In Dr Hamilton’s view, “If a patient comes to harm in such circumstances then the focus should be on how and why it happened, why the system has failed to protect the patient, and not on the actions of an individual doctor.”
The report and recommendations of the GMC manslaughter review committee are awaited in Spring 2019. Dr Hamilton has indicated that “Some themes are emerging. The quality of local investigations; the importance of independent, impartial expert medical opinion; the involvement of, and support for, bereaved families; the prospect of "multiple jeopardy" faced by doctors, and the level of support available to them, have all been raised, as of course, have the GMC’s processes.”
Claire Cooper of the Freeths Derby and Stoke Clinical Negligence team has commented as follows:
“In the tragic circumstance of person’s death, which is suspected to have been caused or contributed to by a medical professional, it is vital that the family is provided with answers as soon as possible. The duty of candour now makes patients and their families aware of mistakes which have been made and which may have caused harm. The NHS Resolution Authority is now also advocating to work with solicitors like ourselves to provide answers about treatment at an earlier time. However, in our experience, many of our clients who have been previously reassured of reasonable treatment, later successfully prove a case for negligence”.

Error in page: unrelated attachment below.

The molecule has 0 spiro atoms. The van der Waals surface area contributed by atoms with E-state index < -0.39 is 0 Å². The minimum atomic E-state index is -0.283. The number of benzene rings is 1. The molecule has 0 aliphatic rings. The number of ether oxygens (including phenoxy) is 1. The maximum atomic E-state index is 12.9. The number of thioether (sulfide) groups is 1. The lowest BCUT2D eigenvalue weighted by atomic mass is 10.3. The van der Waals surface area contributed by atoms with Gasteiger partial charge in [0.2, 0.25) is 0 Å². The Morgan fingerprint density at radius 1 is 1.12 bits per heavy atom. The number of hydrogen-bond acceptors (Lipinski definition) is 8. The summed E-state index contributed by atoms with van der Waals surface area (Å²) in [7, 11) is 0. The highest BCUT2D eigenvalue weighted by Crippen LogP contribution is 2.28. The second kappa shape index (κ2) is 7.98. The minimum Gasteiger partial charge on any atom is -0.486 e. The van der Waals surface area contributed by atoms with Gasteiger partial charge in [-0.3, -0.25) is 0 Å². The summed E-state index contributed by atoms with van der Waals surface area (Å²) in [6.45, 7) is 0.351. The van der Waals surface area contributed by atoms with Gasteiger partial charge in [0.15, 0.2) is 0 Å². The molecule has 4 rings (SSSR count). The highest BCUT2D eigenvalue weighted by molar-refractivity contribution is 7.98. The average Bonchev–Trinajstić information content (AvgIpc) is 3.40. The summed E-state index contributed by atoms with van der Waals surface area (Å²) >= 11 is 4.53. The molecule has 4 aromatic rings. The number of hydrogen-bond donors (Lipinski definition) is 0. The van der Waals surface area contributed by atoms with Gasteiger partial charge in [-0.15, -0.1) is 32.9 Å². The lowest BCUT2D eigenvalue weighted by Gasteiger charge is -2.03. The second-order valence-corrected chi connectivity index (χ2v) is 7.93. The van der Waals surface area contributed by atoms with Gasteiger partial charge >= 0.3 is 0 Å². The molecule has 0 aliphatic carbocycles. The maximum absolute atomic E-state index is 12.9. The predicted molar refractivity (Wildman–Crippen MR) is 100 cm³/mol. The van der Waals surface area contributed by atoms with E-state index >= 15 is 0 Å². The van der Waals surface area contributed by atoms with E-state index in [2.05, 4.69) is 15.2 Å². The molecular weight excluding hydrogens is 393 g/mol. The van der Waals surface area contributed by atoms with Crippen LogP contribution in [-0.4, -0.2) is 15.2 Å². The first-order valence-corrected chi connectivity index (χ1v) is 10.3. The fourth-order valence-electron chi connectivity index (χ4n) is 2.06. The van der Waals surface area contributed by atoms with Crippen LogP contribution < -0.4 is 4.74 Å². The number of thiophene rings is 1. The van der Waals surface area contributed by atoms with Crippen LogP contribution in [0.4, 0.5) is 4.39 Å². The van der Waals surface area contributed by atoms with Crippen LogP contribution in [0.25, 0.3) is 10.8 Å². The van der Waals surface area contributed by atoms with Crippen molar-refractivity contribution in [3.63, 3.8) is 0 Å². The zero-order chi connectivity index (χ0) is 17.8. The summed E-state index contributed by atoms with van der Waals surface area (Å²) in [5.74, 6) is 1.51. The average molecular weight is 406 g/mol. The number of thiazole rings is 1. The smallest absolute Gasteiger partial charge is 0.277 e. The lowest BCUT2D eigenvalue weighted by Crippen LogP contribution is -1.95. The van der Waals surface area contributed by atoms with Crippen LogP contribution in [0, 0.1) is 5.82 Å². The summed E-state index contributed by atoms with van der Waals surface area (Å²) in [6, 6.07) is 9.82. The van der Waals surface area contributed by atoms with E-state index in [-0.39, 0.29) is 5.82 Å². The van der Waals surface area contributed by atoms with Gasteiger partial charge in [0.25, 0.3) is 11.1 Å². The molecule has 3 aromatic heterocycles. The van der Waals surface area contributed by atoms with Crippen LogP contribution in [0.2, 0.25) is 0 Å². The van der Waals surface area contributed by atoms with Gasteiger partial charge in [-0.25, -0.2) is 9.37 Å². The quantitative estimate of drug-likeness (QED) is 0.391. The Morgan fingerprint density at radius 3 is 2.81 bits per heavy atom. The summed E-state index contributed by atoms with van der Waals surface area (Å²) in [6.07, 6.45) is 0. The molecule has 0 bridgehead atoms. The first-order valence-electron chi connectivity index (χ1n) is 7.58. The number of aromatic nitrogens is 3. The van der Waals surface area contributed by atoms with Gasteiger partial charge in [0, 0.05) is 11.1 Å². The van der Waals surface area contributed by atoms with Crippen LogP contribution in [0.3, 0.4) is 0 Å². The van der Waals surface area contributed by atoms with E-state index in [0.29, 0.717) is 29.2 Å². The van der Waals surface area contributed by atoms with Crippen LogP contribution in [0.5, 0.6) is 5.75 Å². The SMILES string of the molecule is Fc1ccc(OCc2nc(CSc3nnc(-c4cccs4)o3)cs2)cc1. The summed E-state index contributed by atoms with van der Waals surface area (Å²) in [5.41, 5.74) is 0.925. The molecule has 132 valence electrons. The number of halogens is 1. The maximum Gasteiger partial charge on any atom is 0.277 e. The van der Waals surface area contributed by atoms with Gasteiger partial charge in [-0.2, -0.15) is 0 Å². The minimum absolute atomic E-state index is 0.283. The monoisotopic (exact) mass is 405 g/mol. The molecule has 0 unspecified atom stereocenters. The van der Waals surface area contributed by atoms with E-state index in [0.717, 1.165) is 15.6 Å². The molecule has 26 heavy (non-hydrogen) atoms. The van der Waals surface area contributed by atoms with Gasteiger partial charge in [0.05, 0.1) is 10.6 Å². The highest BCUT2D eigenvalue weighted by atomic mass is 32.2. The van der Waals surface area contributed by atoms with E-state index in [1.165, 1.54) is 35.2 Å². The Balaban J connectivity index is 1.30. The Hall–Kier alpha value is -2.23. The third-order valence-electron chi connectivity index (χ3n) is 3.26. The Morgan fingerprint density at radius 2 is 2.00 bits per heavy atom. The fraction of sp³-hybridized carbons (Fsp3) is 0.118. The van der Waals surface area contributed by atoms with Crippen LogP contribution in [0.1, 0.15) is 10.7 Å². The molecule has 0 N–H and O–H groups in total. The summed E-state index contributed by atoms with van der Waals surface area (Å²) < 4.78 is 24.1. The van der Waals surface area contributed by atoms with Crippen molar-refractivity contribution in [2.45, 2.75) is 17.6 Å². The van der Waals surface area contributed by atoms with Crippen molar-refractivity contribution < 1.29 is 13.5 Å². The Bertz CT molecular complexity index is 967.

Freeths national Clinical Negligence team has offices in Derby, Stoke, Nottingham, Oxford and Milton Keynes. Our lawyers have significant expertise of cases relating to the death of a loved one (whatever their age) due to medical negligence, and we provide guidance and legal advice to clients nationwide.
We also have experience of inquests and can support families through that process if they require. Naomi Solomon recently represented at inquest the family of a young man who died due to a “gross failure” in the treatment of his heart infection.
Claire Cooper, Carolyn Lowe and Jane Williams are also recommended solicitors for the Foundation for Infant Loss, who support families who have suffered pregnancy loss, stillbirth and neonatal death.
If you would like some free initial informal advice about the loss of a loved one and how we may be able to help you, please contact one the heads of our national team:
Carolyn Lowe, Partner (Oxford/Milton Keynes) 0186 578 1019 firstname.lastname@example.org
Karen Reynolds, Partner (Derby/Stoke on Trent/Birmingham) on 0845 274 6830 email@example.com
Jane Williams, Partner (Leicester/Nottingham) on 0845 272 5724 firstname.lastname@example.org
For further information about this news report please visit the following website:https://www.gponline.com/gmc-manslaughter-review-chair-rejects-calls-no-blame-nhs-culture/article/1523059
For further information about our team and services please also visit our website at: http://www.freeths.co.uk/legal-services/individuals/clinical-negligence/